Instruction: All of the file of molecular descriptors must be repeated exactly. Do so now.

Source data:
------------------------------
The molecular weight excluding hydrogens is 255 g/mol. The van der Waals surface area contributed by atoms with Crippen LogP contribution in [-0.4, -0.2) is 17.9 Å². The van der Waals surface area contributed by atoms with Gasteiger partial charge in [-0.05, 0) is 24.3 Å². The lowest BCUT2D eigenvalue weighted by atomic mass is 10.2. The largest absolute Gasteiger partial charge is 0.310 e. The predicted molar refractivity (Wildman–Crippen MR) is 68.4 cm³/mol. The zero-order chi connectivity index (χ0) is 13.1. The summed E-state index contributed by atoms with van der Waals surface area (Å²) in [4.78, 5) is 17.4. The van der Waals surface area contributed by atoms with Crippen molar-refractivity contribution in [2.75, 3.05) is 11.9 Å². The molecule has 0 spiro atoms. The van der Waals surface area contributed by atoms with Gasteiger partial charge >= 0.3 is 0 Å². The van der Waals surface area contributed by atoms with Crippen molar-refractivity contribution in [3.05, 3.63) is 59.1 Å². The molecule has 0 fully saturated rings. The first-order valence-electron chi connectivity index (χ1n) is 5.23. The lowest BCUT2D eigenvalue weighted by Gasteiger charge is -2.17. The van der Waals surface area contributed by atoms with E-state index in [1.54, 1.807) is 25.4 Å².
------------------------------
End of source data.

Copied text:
The molecular weight excluding hydrogens is 255 g/mol. The van der Waals surface area contributed by atoms with Crippen LogP contribution in [-0.4, -0.2) is 17.9 Å². The van der Waals surface area contributed by atoms with Gasteiger partial charge in [-0.05, 0) is 24.3 Å². The lowest BCUT2D eigenvalue weighted by atomic mass is 10.2. The largest absolute Gasteiger partial charge is 0.310 e. The predicted molar refractivity (Wildman–Crippen MR) is 68.4 cm³/mol. The zero-order chi connectivity index (χ0) is 13.1. The summed E-state index contributed by atoms with van der Waals surface area (Å²) in [4.78, 5) is 17.4. The van der Waals surface area contributed by atoms with Crippen molar-refractivity contribution in [2.75, 3.05) is 11.9 Å². The molecule has 0 spiro atoms. The van der Waals surface area contributed by atoms with Gasteiger partial charge >= 0.3 is 0 Å². The van der Waals surface area contributed by atoms with Crippen molar-refractivity contribution in [3.05, 3.63) is 59.1 Å². The molecule has 0 fully saturated rings. The first-order valence-electron chi connectivity index (χ1n) is 5.23. The lowest BCUT2D eigenvalue weighted by Gasteiger charge is -2.17. The van der Waals surface area contributed by atoms with E-state index in [1.54, 1.807) is 25.4 Å².